Scaled-back search for Layton boy in river comes up empty

May 1 2012 - 11:18pm

Images

Ogden City workers prepare to break up branches and debris in the Weber River under the railroad bridge off Exchange Road in Ogden Tuesday, May 1, 2012. (Erin Hooley/Standard-Examiner)
People walk near kayak park on the Weber River Tuesday, May 1, 2012 where 3-year-old boy Corbin Anderson fell into the water Saturday evening while posing for pictures with his family in Ogden. (Erin Hooley/Standard-Examiner)
Ogden City workers prepare to break up branches and debris in the Weber River under the railroad bridge off Exchange Road in Ogden Tuesday, May 1, 2012. (Erin Hooley/Standard-Examiner)
People walk near kayak park on the Weber River Tuesday, May 1, 2012 where 3-year-old boy Corbin Anderson fell into the water Saturday evening while posing for pictures with his family in Ogden. (Erin Hooley/Standard-Examiner)

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OGDEN -- Somber friends and family of presumed 4-year-old drowning victim Corbin Anderson anxiously scoured the brush-covered banks of the Weber River on Tuesday in an unsuccessful effort to locate the boy's body.

Corbin was swept away after he fell from a large rock into the swift-flowing river late Saturday afternoon during a family photo shoot near the Ogden Kayak Park off Exchange Road and 24th Street.

In addition to Corbin, others present when the accident occurred were his parents, Bryan and Melanie Anderson, and his 8-year-old brother Carter, all of Layton, relatives said.

Law enforcement personnel have searched the river between the Kayak Park and 17th Street over the last four days.

About 100 people searched on Sunday, and about 60 people, including several divers, searched on Monday.

The search was scaled back Tuesday to about 15 personnel, primarily from the Ogden Police Department and Weber County Sheriff's Office.

Searchers walked along the river's banks, floated in kayaks and scoured the brush with K-9 rescue dogs, said Police Lt. Danielle Croyle.

Law enforcement will continue regular, routine searches for Corbin, but it hasn't been determined how many personnel will participate each day, said Weber County Sheriff's Lt. Mark Lowther.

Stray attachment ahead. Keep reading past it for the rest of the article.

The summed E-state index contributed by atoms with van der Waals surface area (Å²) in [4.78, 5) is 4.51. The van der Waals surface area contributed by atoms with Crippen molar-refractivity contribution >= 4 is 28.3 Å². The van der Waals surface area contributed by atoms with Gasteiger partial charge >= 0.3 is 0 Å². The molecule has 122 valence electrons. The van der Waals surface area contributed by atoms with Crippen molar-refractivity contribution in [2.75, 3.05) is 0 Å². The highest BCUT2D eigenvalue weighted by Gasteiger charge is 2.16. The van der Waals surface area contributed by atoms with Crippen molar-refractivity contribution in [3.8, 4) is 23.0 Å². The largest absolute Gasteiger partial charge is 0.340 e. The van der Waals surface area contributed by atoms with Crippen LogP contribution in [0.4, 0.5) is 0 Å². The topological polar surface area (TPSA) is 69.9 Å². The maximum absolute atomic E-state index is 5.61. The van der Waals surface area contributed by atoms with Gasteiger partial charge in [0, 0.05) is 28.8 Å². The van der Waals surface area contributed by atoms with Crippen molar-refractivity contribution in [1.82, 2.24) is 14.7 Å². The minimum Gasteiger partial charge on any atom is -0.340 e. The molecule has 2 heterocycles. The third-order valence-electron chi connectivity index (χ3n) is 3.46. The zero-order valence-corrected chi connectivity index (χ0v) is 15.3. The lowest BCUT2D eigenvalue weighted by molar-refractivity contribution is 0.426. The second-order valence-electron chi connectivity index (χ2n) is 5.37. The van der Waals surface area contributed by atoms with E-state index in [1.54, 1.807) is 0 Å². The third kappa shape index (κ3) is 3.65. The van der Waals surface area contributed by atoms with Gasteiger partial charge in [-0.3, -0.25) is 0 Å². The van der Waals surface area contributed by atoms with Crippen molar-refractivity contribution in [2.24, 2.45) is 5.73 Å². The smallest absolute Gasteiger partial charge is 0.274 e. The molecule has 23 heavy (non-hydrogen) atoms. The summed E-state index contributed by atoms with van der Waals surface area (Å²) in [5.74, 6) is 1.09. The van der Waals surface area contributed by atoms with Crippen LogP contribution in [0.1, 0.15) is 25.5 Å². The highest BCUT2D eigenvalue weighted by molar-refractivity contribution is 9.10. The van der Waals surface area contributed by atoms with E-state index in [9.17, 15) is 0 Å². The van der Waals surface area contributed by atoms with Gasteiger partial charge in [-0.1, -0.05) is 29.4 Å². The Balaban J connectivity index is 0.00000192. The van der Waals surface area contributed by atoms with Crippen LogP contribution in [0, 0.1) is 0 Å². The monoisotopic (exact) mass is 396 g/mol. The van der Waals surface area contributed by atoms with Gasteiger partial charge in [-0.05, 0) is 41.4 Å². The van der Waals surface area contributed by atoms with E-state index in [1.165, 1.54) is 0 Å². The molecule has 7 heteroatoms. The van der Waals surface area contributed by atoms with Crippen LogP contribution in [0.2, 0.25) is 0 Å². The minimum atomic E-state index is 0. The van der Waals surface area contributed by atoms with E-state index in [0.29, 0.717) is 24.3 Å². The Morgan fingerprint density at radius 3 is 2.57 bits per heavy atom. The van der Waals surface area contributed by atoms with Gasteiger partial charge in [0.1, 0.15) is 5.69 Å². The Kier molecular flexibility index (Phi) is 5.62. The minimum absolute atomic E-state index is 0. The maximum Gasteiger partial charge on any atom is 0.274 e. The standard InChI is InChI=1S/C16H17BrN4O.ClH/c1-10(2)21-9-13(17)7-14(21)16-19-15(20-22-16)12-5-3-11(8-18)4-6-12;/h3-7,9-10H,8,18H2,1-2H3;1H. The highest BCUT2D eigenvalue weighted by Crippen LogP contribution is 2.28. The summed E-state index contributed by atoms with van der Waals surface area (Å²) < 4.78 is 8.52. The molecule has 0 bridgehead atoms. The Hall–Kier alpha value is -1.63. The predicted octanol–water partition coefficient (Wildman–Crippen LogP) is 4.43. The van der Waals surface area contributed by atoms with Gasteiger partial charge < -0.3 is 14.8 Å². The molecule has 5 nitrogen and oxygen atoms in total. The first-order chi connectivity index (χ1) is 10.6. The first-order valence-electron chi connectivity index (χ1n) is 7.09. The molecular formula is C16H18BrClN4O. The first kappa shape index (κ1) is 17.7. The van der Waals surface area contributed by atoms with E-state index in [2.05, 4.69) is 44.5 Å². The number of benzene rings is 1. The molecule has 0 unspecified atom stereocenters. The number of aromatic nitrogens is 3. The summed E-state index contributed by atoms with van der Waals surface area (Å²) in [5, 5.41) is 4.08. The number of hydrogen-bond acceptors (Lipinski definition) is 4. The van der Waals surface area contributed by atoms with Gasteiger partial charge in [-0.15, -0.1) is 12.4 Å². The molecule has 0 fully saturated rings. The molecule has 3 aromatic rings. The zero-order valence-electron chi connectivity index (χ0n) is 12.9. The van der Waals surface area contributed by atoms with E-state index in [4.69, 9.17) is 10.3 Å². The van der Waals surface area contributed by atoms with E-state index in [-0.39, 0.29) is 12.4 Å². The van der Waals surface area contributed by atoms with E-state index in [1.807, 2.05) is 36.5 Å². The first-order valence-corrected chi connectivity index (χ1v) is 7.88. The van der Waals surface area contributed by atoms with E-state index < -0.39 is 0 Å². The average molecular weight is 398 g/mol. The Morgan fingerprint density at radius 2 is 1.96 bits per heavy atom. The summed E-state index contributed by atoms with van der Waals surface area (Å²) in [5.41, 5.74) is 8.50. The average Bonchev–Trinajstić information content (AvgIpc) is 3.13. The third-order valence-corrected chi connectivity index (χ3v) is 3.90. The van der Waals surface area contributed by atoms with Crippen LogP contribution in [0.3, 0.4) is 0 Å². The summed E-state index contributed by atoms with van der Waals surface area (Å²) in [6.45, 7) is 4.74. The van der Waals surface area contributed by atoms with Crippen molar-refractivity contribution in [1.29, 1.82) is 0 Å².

"We want to find this little boy and bring him home."

Official search personnel were augmented Tuesday by friends and relatives of the Andersons, some of whom used metal poles to poke through vegetation and into the water at the river's edge.

Among those who searched was Corbin's grandfather, Scott Anderson, of Layton.

He said Melanie Anderson phoned him immediately after calling 911 to report that Corbin had fallen into the river.

"I rushed over," he said Tuesday while on a path at the Kayak Park.

Corbin's dad and several other people had jumped into the water in an attempt to rescue the boy, who floated through two tide pools.

"He's a small kid and may have gone down (farther along the river) because he's a lot lighter-weight," Scott Anderson said.

He described his grandson as a typical boy who loved fishing and the water.

"He was just always happy. He didn't have any fear."

Larry and Esther Hardman, friends of the Andersons who helped in Tuesday's search, said the family is having difficulty dealing with the accident.

"It's horrible for them," Larry Hardman said.

Joe Jennings, who works for Great Basin Search and Rescue, a nonprofit organization based in Ogden, brought Gunny, a golden retriever that is certified in water rescue. They searched along the river from the Kayak Park to Marriott-Slaterville.

They were joined by another handler and dog from the organization.

"We are not having much success," Jennings said after the search. "The dogs aren't showing any signs that they are hitting on a scent."

Gunny is specially trained and will sit and bark after detecting the scent of a body on land or in water.

"They will go down, get into the water and look for scent there. They'll come up and test the wind," Jennings said.

Great Basin Search and Rescue provides dogs at no cost at the request of law enforcement agencies and has assisted with cases in Utah, Wyoming, Montana and Nevada.

"We spend a lot of time finding the places where the people are not," Jennings said.

"It's a lot of hard work, and you don't always get a reward in the end."

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